ATLANTA — Former President Donald Trump and top allies, including his lawyer Rudy Giuliani and his former White House chief of staff Mark Meadows, and a top former Justice Department official, Jeffrey Clark, were indicted Monday on felony charges in connection with efforts to overturn the 2020 presidential election results in Georgia.
The sweeping 41-count indictment also names lawyers John Eastman, Sidney Powell, Kenneth Chesebro, Jenna Ellis and Ray Smith, along with several others. All were charged with violating Georgia's RICO (Racketeer Influenced and Corrupt Organization) act.
In an indictment handed up to the judge around 9 p.m. and made public just before 11 p.m., Trump was charged with felony racketeering and numerous conspiracy charges, court filings show.
"Trump and the other defendants charged in this indictment refused to accept that Trump lost, and they knowingly and willfully joined a conspiracy to unlawfully change the outcome of the election in favor of Trump," the indictment says.
The 98-page indictment lays out a number of alleged schemes aimed at achieving that goal, including pressuring state officials to change the results, accessing voting machines and data in rural Coffee County, and harassing election worker Ruby Freeman with bogus fraud claims.
Trump has denied all wrongdoing, as Giuliani did hours before the indictment was made public. Scott Grubman, a lawyer for Chesebro, said Tuesday his client had been giving the Trump campaign legal advice and "stands ready to defend himself against these unfounded charges."
Eastman attorney Harvey Silverglate, who also has said his client was giving legal advice, said he sent a legal memo to Willis's office Monday morning explaining why his client should not be charged.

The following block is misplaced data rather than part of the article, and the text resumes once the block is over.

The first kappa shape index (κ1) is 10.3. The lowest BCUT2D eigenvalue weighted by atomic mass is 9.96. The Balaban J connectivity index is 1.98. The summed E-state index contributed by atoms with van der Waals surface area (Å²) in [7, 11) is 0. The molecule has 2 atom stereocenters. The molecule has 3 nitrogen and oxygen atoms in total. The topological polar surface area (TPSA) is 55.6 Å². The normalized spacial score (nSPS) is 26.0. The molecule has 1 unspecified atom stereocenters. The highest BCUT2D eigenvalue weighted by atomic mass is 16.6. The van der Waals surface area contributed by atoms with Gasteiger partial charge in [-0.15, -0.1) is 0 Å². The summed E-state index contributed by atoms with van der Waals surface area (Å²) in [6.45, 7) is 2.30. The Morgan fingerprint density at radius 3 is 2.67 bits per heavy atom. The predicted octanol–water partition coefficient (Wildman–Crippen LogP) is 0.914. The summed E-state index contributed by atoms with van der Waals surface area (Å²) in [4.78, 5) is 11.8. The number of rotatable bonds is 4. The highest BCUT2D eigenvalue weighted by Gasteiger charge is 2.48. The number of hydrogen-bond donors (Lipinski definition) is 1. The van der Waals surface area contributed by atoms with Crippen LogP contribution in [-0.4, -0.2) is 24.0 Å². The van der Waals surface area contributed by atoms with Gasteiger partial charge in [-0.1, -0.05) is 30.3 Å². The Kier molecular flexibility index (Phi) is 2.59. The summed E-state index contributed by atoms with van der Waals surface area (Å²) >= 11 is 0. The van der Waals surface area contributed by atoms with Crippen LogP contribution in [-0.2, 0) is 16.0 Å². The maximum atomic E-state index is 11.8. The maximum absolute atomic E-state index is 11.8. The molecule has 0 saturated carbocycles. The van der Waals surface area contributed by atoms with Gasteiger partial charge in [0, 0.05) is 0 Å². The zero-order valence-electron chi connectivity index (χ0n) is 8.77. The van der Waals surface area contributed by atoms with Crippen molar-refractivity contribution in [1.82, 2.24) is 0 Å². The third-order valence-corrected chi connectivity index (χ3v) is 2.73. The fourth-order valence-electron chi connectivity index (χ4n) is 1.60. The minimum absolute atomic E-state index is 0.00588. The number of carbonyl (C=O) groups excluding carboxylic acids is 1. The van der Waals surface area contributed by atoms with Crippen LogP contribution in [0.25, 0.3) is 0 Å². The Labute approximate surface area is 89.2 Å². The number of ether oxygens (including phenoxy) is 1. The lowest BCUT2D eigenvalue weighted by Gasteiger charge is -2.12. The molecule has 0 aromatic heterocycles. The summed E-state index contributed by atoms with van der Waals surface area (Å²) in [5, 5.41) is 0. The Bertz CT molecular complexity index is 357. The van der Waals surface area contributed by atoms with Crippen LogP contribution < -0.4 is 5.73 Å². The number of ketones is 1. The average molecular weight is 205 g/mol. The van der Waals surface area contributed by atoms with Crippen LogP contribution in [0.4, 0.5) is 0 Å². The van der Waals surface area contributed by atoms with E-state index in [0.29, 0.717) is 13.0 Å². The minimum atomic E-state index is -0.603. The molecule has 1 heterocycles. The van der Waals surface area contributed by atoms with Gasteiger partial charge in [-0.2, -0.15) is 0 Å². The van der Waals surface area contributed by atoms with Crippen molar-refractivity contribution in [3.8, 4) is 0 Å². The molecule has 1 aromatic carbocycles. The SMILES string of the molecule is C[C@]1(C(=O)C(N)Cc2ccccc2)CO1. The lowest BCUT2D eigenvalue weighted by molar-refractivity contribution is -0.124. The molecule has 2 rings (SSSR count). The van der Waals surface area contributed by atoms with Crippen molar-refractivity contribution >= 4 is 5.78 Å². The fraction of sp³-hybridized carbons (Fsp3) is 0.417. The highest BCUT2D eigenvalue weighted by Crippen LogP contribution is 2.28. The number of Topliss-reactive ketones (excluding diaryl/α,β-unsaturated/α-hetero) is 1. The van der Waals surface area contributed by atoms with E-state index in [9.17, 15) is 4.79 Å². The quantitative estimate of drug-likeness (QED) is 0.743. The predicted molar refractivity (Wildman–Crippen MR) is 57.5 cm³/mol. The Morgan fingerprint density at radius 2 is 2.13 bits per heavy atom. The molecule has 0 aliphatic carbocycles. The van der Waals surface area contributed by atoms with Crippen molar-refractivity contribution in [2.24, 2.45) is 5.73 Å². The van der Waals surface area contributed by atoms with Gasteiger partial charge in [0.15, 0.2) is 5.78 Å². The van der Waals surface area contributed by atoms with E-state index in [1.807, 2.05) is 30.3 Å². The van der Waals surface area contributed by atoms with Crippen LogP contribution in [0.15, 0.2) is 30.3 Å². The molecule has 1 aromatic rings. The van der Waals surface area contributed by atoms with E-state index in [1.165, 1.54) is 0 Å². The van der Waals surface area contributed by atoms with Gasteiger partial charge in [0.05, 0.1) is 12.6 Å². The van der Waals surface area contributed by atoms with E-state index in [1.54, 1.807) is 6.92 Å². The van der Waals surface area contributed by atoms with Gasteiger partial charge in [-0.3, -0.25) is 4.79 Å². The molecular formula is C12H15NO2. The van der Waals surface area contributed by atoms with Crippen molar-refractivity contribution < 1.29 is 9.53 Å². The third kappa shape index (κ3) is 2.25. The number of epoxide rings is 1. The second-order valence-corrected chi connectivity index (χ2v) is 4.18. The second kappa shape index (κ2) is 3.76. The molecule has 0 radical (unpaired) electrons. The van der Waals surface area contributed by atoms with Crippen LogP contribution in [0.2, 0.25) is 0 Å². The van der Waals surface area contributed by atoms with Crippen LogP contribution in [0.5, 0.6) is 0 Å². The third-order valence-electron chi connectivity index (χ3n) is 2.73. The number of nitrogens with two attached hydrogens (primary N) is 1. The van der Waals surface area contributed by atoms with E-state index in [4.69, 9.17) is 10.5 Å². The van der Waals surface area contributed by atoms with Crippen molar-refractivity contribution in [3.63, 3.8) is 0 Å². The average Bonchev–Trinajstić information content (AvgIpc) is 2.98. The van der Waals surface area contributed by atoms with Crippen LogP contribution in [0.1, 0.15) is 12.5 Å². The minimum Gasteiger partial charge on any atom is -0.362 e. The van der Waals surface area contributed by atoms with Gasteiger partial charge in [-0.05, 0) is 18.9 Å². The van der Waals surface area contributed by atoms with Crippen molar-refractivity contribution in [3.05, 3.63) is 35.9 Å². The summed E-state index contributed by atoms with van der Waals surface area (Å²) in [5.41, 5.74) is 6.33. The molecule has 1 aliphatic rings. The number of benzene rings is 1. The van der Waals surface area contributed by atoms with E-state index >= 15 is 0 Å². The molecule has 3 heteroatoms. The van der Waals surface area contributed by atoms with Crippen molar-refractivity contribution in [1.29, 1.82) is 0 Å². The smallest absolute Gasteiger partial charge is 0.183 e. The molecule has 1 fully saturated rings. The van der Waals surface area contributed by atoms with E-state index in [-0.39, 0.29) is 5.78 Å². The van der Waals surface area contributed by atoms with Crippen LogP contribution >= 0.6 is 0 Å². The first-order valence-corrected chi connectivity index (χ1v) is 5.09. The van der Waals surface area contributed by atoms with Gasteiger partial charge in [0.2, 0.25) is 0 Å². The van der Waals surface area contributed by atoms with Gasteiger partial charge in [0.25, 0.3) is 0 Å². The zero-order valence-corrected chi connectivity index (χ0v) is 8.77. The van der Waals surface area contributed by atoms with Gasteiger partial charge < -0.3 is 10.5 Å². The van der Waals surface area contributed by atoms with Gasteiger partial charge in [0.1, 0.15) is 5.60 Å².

Ellis, meanwhile, tweeted Tuesday morning, "The Democrats and the Fulton County DA are criminalizing the practice of law."
Meadows, Powell and Smith all did not immediately respond to requests for comment.
Fulton County District Attorney Fani Willis said at a late-night news conference that arrest warrants have been issued for all of the defendants and that each has until Aug. 25 to surrender voluntarily.
Willis said she intends to try all 19 defendants together, and is aiming to have the case go to trial in the next six months.
The grand jury hearing evidence in Willis' investigation into whether Trump and his allies interfered in the 2020 presidential election returned the indictment earlier Monday night.
It is the fourth time Trump has been indicted in the last 4½ months and the second time he has been charged with trying to interfere with the election in the past two weeks.
Willis led a sprawling two-year investigation into whether Trump and his allies “coordinated attempts to unlawfully alter the outcome of the 2020 elections.”
Among the incidents cited in the new indictment was Trump’s Jan. 2, 2021, phone call urging Georgia’s top elections official, Secretary of State Brad Raffensperger, to “find” the votes needed for Trump to overtake Joe Biden and claim victory in the state.
Trump has said the phone call was “perfect.”